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Politics Senate Democrats to meet with Texas lawmakers on voting rights

19:35  15 june  2021
19:35  15 june  2021 Source:   thehill.com

Voting: Progressive groups plan pressure campaigns on Senate Democrats to pass federal laws

  Voting: Progressive groups plan pressure campaigns on Senate Democrats to pass federal laws Senate action this month could prove crucial to federal efforts to counteract the growing voting restrictions advancing in Republican-controlled states, activists say.Progressive and voting rights groups say they plan to ratchet up pressure on Democrats in the Senate in coming weeks to do whatever it takes to pass the federal voting legislation they view as key to counteracting the blitz of new voting restrictions in Republican-led states.

Senate Democrats will meet on Tuesday with lawmakers from the Texas state legislature to discuss voting rights.

Chuck Schumer wearing a suit and tie: Majority Leader Charles Schumer (D-N.Y.) © Greg Nash Majority Leader Charles Schumer (D-N.Y.)

The meeting, which will take place during a closed-door caucus lunch, comes as Senate Majority Leader Charles Schumer (D-N.Y.) is planning to hold a vote next week on a sweeping bill to overhaul elections.

"Texas is only the most recent flash point in the nationwide effort by Republican legislators to contract Americans' right to vote as you well know. ...The tide of Republican voter suppression laws is a direct assault on our democracy and could disenfranchise tens of millions of Americans. Today I'm proud to say at the Democratic caucus lunch, we will host a group of Texas Democrats," Schumer said from the Senate floor Tuesday morning.

What Senate Democrats Should Learn from the Texas Walkout Over Voting Rights

  What Senate Democrats Should Learn from the Texas Walkout Over Voting Rights Texas legislators have demonstrated that a minority doesn’t need a filibuster to promote bipartisanship or protect democracy.In other words, Texas Democrats have demonstrated that a minority that’s actually interested in legislating doesn’t need a “filibuster” to stop an out-of-control majority.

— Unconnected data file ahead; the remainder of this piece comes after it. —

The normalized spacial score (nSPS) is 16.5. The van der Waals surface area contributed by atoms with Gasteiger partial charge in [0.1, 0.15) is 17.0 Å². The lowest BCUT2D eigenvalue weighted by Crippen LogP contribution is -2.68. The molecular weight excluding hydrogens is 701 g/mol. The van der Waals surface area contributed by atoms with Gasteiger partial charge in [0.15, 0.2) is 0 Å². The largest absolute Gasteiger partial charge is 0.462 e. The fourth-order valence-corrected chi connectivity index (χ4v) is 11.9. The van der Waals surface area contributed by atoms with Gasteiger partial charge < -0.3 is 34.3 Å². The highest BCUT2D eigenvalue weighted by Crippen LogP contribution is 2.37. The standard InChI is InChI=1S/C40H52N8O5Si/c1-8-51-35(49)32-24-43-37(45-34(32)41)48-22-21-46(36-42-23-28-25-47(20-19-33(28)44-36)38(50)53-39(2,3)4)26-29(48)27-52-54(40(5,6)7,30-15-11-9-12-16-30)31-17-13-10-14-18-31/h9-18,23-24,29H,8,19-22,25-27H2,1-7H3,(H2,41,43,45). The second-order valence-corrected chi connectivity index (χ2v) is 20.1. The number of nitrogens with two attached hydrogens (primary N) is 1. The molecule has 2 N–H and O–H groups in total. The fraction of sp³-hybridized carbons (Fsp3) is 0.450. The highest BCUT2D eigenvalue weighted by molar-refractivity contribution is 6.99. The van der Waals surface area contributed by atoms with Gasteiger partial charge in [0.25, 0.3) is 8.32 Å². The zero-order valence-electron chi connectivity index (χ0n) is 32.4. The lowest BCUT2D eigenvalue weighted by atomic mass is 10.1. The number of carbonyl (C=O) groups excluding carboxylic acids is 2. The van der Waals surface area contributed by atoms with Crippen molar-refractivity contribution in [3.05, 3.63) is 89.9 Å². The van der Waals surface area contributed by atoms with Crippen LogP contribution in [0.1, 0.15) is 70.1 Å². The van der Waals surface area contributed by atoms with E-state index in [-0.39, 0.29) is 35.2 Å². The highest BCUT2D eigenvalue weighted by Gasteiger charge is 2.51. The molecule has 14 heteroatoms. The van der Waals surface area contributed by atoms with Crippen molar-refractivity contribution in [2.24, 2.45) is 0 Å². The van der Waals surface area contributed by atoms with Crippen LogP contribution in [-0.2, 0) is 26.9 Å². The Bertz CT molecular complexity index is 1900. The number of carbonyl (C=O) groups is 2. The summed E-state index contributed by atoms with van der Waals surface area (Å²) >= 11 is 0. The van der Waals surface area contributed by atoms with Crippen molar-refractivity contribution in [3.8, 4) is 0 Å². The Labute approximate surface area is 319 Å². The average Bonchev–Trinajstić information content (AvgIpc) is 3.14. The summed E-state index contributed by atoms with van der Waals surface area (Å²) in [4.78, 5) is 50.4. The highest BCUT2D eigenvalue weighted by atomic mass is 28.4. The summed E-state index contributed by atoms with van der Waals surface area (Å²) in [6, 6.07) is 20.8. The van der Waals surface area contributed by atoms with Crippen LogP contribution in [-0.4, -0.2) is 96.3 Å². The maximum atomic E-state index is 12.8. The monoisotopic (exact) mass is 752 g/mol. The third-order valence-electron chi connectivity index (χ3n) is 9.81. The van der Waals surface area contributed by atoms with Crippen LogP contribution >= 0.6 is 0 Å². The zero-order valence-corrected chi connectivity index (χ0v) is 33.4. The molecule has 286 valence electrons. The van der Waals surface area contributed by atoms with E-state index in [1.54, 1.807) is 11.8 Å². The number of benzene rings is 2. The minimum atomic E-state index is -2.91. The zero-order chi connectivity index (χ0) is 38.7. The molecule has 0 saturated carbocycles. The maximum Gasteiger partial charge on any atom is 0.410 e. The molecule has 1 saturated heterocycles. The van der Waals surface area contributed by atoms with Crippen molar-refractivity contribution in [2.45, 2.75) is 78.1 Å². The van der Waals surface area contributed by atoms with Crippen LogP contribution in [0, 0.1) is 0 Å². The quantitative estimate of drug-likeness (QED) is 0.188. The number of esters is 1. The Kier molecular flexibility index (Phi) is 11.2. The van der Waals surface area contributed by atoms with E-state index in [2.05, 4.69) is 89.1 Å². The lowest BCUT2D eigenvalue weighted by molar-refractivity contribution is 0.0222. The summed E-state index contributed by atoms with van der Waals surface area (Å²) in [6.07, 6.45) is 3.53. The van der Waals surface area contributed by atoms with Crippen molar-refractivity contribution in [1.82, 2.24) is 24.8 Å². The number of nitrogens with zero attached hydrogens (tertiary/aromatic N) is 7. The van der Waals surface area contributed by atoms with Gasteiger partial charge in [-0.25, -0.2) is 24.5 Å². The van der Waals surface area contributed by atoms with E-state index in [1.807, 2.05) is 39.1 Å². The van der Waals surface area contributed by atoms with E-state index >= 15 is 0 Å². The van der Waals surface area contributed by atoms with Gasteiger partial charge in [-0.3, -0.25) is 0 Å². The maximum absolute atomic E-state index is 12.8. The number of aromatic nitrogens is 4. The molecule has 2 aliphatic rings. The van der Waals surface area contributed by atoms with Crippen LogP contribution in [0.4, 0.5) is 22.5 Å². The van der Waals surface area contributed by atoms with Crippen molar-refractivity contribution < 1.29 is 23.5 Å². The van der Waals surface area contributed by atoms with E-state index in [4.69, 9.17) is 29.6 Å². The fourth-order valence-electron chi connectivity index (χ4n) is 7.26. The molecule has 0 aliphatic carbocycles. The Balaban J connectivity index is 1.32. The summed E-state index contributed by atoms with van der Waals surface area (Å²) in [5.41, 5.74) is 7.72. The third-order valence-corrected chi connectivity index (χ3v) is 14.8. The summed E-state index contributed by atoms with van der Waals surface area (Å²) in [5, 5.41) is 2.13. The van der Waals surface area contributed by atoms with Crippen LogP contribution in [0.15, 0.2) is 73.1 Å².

Schumer added that the discussion would focus on "how to come together to protect voting rights."

The fight in Texas jumped into the national spotlight late last month when Democratic state lawmakers staged a walkout as part of an effort to stop a bill that would have placed new restrictions on voting. It's unclear how permanent their victory is, however, with Texas Gov. Greg Abbott (R) pledging to call a special session on election changes.

The group of Texas Democrats is in Washington this week to discuss voting rights, and will meet separately with Vice President Harris.

Democrats view passing voting legislation as a top priority as state legislatures around the country have introduced, debated and, in some cases, passed bills that would place new rules on voting, with many of those focused on mail-in voting or voter ID.

Republicans in the States Are Proving Joe Manchin Wrong

  Republicans in the States Are Proving Joe Manchin Wrong Red states continue to be a harbinger of what’s to come at the federal level.In places such as Florida, Georgia, Arizona, Iowa, Kansas, and Montana, the most restrictive laws approved this year have passed on total or near-complete party-line votes, with almost all state legislative Republicans voting for the bills and nearly all Democrats uniting against them, according to an analysis of state voting records provided exclusively to The Atlantic by the Brennan Center for Justice at NYU.

But they face headaches from within their own ranks on getting anything to President Biden's desk.

The House has already passed a sweeping bill that would overhaul federal elections, known as the For the People Act. Senate Democrats are expected to vote on the bill next week, though they are mulling potential changes to shore up support.

But to get a bill through the Senate, they would need 60 votes or to nix the filibuster, something they don't currently have the support to do. And Sen. Joe Manchin (D-W.Va.) has said that he doesn't support the For the People Act, also known as H.R. 1 or S. 1, as it's currently written.

In addition to describing it as too broad, he's also bristled at the fact that it doesn't have Republican support, a red line that has infuriated progressives.

Senate set to take up sweeping voting rights bill. But it's unlikely to advance .
It is not expected to get any Republican votes.On Monday, Senate Majority Leader Chuck Schumer said Tuesday's vote is simply to begin debate on voting rights.

usr: 1
This is interesting!